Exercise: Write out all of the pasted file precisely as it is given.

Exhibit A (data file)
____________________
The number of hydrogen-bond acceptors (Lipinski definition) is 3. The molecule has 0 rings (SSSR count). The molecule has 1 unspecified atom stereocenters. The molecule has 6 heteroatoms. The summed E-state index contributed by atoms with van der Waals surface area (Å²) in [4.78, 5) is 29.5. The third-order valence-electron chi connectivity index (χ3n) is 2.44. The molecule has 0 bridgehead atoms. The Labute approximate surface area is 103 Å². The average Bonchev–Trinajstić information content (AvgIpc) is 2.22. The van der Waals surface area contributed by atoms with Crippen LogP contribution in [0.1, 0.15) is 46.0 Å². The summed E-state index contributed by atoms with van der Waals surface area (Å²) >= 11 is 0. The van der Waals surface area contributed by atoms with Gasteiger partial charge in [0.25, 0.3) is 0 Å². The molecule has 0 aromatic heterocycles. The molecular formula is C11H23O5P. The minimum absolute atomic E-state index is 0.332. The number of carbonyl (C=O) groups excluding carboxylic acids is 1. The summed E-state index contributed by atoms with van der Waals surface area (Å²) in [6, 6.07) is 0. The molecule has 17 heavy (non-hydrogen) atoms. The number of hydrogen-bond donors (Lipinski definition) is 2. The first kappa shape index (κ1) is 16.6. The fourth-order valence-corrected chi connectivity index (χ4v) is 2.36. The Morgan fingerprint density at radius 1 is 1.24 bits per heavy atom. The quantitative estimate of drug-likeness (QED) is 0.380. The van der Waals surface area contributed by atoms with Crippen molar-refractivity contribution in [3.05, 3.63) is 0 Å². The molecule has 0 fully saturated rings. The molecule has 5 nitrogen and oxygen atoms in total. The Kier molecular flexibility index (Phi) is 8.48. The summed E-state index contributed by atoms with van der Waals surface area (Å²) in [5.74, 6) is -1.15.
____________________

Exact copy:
The number of hydrogen-bond acceptors (Lipinski definition) is 3. The molecule has 0 rings (SSSR count). The molecule has 1 unspecified atom stereocenters. The molecule has 6 heteroatoms. The summed E-state index contributed by atoms with van der Waals surface area (Å²) in [4.78, 5) is 29.5. The third-order valence-electron chi connectivity index (χ3n) is 2.44. The molecule has 0 bridgehead atoms. The Labute approximate surface area is 103 Å². The average Bonchev–Trinajstić information content (AvgIpc) is 2.22. The van der Waals surface area contributed by atoms with Crippen LogP contribution in [0.1, 0.15) is 46.0 Å². The summed E-state index contributed by atoms with van der Waals surface area (Å²) >= 11 is 0. The van der Waals surface area contributed by atoms with Gasteiger partial charge in [0.25, 0.3) is 0 Å². The molecule has 0 aromatic heterocycles. The molecular formula is C11H23O5P. The minimum absolute atomic E-state index is 0.332. The number of carbonyl (C=O) groups excluding carboxylic acids is 1. The summed E-state index contributed by atoms with van der Waals surface area (Å²) in [6, 6.07) is 0. The molecule has 17 heavy (non-hydrogen) atoms. The number of hydrogen-bond donors (Lipinski definition) is 2. The first kappa shape index (κ1) is 16.6. The fourth-order valence-corrected chi connectivity index (χ4v) is 2.36. The Morgan fingerprint density at radius 1 is 1.24 bits per heavy atom. The quantitative estimate of drug-likeness (QED) is 0.380. The van der Waals surface area contributed by atoms with Crippen molar-refractivity contribution in [3.05, 3.63) is 0 Å². The molecule has 0 fully saturated rings. The molecule has 5 nitrogen and oxygen atoms in total. The Kier molecular flexibility index (Phi) is 8.48. The summed E-state index contributed by atoms with van der Waals surface area (Å²) in [5.74, 6) is -1.15.